"Gor," he said, "is the name
of this world. In all the languages of this planet, the word means
Home Stone." He paused, noting my lack of comprehension. "Home
Stone," he repeated. "Simply that."
---Tarnsman of Gor, 2:26
In Tarnsman of Gor,
the first of the series of the Chronicles of the Counter
Earth, Matthew Cabot explains the planet to his newly arrived
son by making reference to Pythagoreans. If one researches
the Pythagorean theories, they quickly conclude that the
similarity in terms can hardly be coincidental.
As he spoke,
my father often referred to the planet Gor as the Counter-Earth,
taking the name from the writings of the Pythagoreans who had first
speculated on the existence of such a body. Oddly enough, one of
the expressions in the tongue of Gor for our sun was Lar-Torvis,
which means The Central Fire, another Pythagorean expression, except
that it had not been, as I understand it, originally used by the
Pythagoreans to refer to the sun but to another body....
---Tarnsman of Gor, 2:28
Pythagoras of Samos, born:
about 569 BC in Samos, Ionia, died: about 475 BC, is best remembered
as the mathematician whose scholars gave us the theorem that carries
his name. Little indeed is known of the man's actual works, as it
is said a very strict code of secrecy was part of the Pythagorean
'way'. In that sense, Pythagoreans themselves may well have been
the inspiration for John Norman's Caste of Initiates.
It is believed most
of the Pythagorean beliefs and customs were largely influenced
by Pythagoras's 535 BC trip to Egypt and his encounters
with Egyptian Priests. One can find many similarities in
'rules' or 'codes' between Pythagorean scholars and the
customs of Egyptian Priests, refusal to eat beans, refusal
to wear cloths made from animal skins, the mystery and secrecy
of their doings and research, the attributed mystical powers
and their striving for purity. These not only make Pythagoreans
and Egyptian Priests seem alike, but to the reader of Gor,
the 'aura' will be reminiscent of the descriptions John
Norman gives us of 'White Caste'.
Initiates claim to be the intermediaries between the Priest-Kings
and men. They have temples, rituals, ceremonies, etc. They
are celibate, eschew beans and study mathematics.
are much concerned with asceticism and purity, at least
officially. Their robes are long, severe, and white. Their
heads are shaved. They are suggested by blending elements
from the priesthood of Ancient Egypt with the Pythagorean
brotherhood. They are a powerful, but parasitical class,
rapacious and sanctimonious.
---John Norman, Letter to The Gorean Group, Sept 20th, 2000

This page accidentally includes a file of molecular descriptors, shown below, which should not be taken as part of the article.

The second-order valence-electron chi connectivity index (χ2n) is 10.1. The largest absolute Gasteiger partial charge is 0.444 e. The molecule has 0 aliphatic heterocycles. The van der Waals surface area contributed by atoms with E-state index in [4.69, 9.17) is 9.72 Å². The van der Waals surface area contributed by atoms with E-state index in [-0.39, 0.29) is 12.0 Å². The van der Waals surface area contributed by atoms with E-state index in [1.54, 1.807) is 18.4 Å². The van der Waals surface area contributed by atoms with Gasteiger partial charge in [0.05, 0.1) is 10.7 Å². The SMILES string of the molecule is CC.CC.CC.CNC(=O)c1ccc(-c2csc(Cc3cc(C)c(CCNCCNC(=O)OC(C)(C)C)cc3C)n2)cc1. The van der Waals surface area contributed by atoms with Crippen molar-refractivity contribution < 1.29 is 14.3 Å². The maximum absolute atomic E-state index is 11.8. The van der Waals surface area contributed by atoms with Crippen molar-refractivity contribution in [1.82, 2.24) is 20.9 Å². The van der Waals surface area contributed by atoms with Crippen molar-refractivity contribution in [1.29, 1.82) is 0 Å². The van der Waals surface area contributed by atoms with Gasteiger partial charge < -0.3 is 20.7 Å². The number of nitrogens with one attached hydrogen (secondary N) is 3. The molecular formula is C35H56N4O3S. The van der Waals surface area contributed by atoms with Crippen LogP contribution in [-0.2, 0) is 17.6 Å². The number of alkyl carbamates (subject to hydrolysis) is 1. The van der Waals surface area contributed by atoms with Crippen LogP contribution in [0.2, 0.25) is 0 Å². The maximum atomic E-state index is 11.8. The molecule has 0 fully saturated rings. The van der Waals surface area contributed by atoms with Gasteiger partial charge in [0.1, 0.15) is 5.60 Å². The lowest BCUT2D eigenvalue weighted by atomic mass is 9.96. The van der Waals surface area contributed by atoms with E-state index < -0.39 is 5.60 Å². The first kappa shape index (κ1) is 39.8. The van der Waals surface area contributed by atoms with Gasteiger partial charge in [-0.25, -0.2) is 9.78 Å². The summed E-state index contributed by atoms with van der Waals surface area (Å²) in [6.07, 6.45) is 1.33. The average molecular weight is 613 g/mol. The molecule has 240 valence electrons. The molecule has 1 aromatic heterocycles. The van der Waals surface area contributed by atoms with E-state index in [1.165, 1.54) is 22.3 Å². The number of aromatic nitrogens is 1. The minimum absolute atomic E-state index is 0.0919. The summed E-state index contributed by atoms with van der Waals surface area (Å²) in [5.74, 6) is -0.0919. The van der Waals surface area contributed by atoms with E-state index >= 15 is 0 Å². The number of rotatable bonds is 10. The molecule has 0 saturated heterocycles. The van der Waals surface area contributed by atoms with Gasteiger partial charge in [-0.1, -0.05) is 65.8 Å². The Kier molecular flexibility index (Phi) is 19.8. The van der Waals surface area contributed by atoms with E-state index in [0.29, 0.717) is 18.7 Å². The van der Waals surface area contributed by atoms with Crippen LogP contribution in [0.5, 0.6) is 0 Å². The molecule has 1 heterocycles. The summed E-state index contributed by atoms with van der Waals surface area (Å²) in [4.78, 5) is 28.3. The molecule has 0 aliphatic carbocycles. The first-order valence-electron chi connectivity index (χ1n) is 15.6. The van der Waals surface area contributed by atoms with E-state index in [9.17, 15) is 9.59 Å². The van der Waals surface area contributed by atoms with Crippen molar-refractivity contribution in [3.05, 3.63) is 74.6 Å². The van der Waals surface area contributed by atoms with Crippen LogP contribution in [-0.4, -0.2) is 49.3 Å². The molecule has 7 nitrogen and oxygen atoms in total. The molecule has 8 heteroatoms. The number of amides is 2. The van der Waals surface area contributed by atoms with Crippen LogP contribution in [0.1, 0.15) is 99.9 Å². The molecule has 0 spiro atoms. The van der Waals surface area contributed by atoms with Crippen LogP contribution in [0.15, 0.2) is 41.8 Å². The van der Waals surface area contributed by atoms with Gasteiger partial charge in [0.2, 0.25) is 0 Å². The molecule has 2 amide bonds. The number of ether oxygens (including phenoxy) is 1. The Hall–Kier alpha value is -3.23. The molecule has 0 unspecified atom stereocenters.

What we do know about
Pythagoreans is that they claimed the existence of a Central
Fire, as well as that of a Counter-Earth. Oddly, their whole
basis for the Counter-Earth theory is one of absence. As
Pythagoreans believed there HAD to be ten bodies moving
through the heavens, the presence of only nine visible ones,
led to the belief that, as ten was the perfect number and
the basis for much of their theories, there necessarily
had to be a tenth, and therefore, hidden body.
was another possibility I mentioned to my father--perhaps
the planet had been in our system all the time, but had
been undiscovered, unlikely though that might be, given
the thousands of years of study of the skies by men, from
the shambling creatures of the Neander Valley to the brilliant
intellects of Mount Wilson and Palomar. To my surprise,
this absurd hypothesis was welcomed by my father.
he said with animation, "is the Theory of the Sun Shield."
He added, "That is why I like to think of the planet
as the Counter-Earth, not only because of its resemblance
to our native world, but because, as a matter of fact, it
is placed as a counterpoise to the Earth. It has the same
plane of orbit and maintains its orbit in such a way as
always to keep The Central Fire between it and its planetary
sister, our Earth, even though this necessitates occasional
adjustments in its speed of revolution."
---Tarnsman of Gor, 2:33
Aristotle, in referring
to the Pythagoreans, states :
say that the whole heaven is limited, the opposite to what
those of Italy, called the Pythagoreans, say; for these
say that fire is at the centre and that the earth is one
of the stars, and that moving in a circle about the centre
it produces night and day. And they assume yet another earth